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So while Khonshu and Ammit have a giant kaiju-esque god brawl over Cairo, Moon Knight (trading off with Mr. Knight) and Layla face off against Harrow on the streets below. Our heroes are still outmatched, though — until Marc blacks out again and find Harrow unconscious at his feet, providing him with the opportunity he needs to enact the spell that traps Ammit in Harrow for good. Khonshu demands that Marc finish Harrow off for good, but he refuses to kill the man — because doing so just to prevent the potential for future evil deeds would make him no different from Ammit. So Khonshu finally releases Marc/Steven, and they have another dream in the mental asylum “organizing principle” where they affirm that isn’t the real reality, and then they wake up back in the London flat. The end.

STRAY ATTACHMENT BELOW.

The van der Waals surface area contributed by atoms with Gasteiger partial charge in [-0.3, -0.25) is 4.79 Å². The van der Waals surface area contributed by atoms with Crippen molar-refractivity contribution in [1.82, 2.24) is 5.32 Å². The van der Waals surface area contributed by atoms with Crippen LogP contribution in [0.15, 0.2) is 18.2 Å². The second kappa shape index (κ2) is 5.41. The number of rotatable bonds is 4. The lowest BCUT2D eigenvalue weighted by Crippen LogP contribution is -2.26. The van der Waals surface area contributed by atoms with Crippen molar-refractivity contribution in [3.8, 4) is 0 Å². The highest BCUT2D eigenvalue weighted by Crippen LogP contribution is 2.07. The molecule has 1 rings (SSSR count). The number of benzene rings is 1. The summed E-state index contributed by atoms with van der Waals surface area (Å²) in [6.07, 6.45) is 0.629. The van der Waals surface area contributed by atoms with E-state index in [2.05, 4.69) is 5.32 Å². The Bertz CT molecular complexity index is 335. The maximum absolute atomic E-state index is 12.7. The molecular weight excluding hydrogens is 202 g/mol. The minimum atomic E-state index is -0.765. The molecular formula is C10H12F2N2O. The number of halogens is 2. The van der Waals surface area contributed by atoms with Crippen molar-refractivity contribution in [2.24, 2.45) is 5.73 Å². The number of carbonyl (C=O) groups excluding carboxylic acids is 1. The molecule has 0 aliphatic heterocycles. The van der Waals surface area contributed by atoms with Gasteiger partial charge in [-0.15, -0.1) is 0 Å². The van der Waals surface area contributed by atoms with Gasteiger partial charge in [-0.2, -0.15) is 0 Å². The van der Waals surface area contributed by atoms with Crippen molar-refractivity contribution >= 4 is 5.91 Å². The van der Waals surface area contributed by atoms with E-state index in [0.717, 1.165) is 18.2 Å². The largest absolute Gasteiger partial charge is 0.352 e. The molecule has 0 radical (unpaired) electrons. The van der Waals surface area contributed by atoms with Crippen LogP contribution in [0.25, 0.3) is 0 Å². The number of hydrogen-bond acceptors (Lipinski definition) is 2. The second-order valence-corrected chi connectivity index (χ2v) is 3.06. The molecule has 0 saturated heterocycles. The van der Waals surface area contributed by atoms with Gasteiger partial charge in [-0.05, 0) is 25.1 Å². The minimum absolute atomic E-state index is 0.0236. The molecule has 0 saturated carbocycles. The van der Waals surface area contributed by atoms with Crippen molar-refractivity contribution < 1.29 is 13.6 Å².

… Or is it?

Of course there’s an end credit scene, and this one finally addresses the elephant other sarcophagus in the room. Since the second episode, the show has teased the presence of a third personality — one unknown to Marc and Steven, and ultra-violent to boot — and two weeks ago Marc and Steven walked right past a mysterious sarcophagus in their asylum-of-the-mind that clearly held all the answers. In the end credit scene, Harrow is the one in a very real mental asylum, where he is escorted out by a man in black past a lot of dead orderlies to a Rolls Royce. In the back of the car, Harrow comes face to face with Khonshu, who reveals that he never wanted Layla as his avatar at all. He only ever wanted Marc… or more specifically, Marc’s other personality, a Spanish-speaking limo driver named Jake Lockley. Cue Oscar-as-Jake shooting Arthur Harrow.